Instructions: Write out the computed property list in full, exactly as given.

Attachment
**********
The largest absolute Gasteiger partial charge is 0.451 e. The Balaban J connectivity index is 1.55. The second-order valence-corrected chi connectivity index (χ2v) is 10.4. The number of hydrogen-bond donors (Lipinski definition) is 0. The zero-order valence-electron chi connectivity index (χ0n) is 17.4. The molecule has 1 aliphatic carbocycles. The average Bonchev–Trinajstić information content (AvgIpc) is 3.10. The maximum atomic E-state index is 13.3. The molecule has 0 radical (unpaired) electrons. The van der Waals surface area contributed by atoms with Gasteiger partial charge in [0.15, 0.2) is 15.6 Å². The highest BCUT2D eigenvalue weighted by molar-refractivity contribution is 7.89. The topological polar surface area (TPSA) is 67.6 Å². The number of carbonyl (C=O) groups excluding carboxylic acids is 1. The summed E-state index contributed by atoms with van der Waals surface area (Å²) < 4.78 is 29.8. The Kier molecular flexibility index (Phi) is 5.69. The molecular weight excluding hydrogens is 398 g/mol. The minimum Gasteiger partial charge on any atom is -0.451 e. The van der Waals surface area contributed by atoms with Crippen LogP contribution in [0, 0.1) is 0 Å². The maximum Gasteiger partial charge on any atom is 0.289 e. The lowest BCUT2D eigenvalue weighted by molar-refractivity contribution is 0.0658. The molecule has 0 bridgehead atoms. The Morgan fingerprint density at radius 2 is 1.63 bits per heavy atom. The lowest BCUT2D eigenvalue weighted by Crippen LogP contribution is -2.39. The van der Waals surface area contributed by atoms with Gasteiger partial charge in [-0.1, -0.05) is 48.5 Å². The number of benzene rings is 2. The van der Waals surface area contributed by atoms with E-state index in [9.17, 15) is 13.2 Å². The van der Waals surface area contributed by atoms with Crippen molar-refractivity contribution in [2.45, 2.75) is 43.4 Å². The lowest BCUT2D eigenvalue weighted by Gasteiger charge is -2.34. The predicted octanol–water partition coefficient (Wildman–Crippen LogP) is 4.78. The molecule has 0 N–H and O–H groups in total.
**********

The largest absolute Gasteiger partial charge is 0.451 e. The Balaban J connectivity index is 1.55. The second-order valence-corrected chi connectivity index (χ2v) is 10.4. The number of hydrogen-bond donors (Lipinski definition) is 0. The zero-order valence-electron chi connectivity index (χ0n) is 17.4. The molecule has 1 aliphatic carbocycles. The average Bonchev–Trinajstić information content (AvgIpc) is 3.10. The maximum atomic E-state index is 13.3. The molecule has 0 radical (unpaired) electrons. The van der Waals surface area contributed by atoms with Gasteiger partial charge in [0.15, 0.2) is 15.6 Å². The highest BCUT2D eigenvalue weighted by molar-refractivity contribution is 7.89. The topological polar surface area (TPSA) is 67.6 Å². The number of carbonyl (C=O) groups excluding carboxylic acids is 1. The summed E-state index contributed by atoms with van der Waals surface area (Å²) < 4.78 is 29.8. The Kier molecular flexibility index (Phi) is 5.69. The molecular weight excluding hydrogens is 398 g/mol. The minimum Gasteiger partial charge on any atom is -0.451 e. The van der Waals surface area contributed by atoms with Crippen LogP contribution in [0, 0.1) is 0 Å². The maximum Gasteiger partial charge on any atom is 0.289 e. The lowest BCUT2D eigenvalue weighted by molar-refractivity contribution is 0.0658. The molecule has 0 bridgehead atoms. The Morgan fingerprint density at radius 2 is 1.63 bits per heavy atom. The lowest BCUT2D eigenvalue weighted by Crippen LogP contribution is -2.39. The van der Waals surface area contributed by atoms with Gasteiger partial charge in [-0.1, -0.05) is 48.5 Å². The number of benzene rings is 2. The van der Waals surface area contributed by atoms with E-state index in [9.17, 15) is 13.2 Å². The van der Waals surface area contributed by atoms with Crippen molar-refractivity contribution in [2.45, 2.75) is 43.4 Å². The lowest BCUT2D eigenvalue weighted by Gasteiger charge is -2.34. The predicted octanol–water partition coefficient (Wildman–Crippen LogP) is 4.78. The molecule has 0 N–H and O–H groups in total.